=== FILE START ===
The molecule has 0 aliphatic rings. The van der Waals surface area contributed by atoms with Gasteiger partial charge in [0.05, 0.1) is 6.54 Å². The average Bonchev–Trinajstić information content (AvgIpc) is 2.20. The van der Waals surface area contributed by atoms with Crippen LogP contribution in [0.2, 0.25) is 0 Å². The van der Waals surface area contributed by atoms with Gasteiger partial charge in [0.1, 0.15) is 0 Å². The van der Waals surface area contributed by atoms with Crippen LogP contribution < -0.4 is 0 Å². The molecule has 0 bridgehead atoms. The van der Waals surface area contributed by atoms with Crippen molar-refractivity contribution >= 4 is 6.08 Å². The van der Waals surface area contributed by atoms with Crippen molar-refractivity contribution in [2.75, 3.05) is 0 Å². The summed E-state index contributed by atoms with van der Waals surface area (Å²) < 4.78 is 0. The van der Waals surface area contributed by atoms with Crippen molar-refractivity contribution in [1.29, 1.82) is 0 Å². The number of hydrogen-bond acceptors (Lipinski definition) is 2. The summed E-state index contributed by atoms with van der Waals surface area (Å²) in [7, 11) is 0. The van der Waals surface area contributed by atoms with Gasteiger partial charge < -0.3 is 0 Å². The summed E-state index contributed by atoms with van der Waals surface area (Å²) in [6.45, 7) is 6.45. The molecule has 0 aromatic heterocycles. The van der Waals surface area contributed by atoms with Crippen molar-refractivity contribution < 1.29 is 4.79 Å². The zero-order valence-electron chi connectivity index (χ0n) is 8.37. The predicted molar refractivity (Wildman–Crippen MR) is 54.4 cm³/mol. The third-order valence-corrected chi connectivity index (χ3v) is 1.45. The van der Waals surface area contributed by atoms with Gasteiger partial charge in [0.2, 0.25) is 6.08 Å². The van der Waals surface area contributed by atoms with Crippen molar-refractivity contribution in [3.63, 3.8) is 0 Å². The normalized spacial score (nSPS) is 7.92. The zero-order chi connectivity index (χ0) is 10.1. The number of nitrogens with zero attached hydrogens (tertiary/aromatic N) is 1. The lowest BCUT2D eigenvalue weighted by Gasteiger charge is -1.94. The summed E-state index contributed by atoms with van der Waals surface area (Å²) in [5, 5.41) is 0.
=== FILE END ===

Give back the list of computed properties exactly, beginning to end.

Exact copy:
The molecule has 0 aliphatic rings. The van der Waals surface area contributed by atoms with Gasteiger partial charge in [0.05, 0.1) is 6.54 Å². The average Bonchev–Trinajstić information content (AvgIpc) is 2.20. The van der Waals surface area contributed by atoms with Crippen LogP contribution in [0.2, 0.25) is 0 Å². The van der Waals surface area contributed by atoms with Gasteiger partial charge in [0.1, 0.15) is 0 Å². The van der Waals surface area contributed by atoms with Crippen LogP contribution < -0.4 is 0 Å². The molecule has 0 bridgehead atoms. The van der Waals surface area contributed by atoms with Crippen molar-refractivity contribution >= 4 is 6.08 Å². The van der Waals surface area contributed by atoms with Crippen molar-refractivity contribution in [2.75, 3.05) is 0 Å². The summed E-state index contributed by atoms with van der Waals surface area (Å²) < 4.78 is 0. The van der Waals surface area contributed by atoms with Crippen molar-refractivity contribution in [1.29, 1.82) is 0 Å². The number of hydrogen-bond acceptors (Lipinski definition) is 2. The summed E-state index contributed by atoms with van der Waals surface area (Å²) in [7, 11) is 0. The van der Waals surface area contributed by atoms with Gasteiger partial charge < -0.3 is 0 Å². The summed E-state index contributed by atoms with van der Waals surface area (Å²) in [6.45, 7) is 6.45. The molecule has 0 aromatic heterocycles. The van der Waals surface area contributed by atoms with Crippen molar-refractivity contribution < 1.29 is 4.79 Å². The zero-order valence-electron chi connectivity index (χ0n) is 8.37. The predicted molar refractivity (Wildman–Crippen MR) is 54.4 cm³/mol. The third-order valence-corrected chi connectivity index (χ3v) is 1.45. The van der Waals surface area contributed by atoms with Gasteiger partial charge in [0.2, 0.25) is 6.08 Å². The van der Waals surface area contributed by atoms with Crippen molar-refractivity contribution in [3.63, 3.8) is 0 Å². The normalized spacial score (nSPS) is 7.92. The zero-order chi connectivity index (χ0) is 10.1. The number of nitrogens with zero attached hydrogens (tertiary/aromatic N) is 1. The lowest BCUT2D eigenvalue weighted by Gasteiger charge is -1.94. The summed E-state index contributed by atoms with van der Waals surface area (Å²) in [5, 5.41) is 0.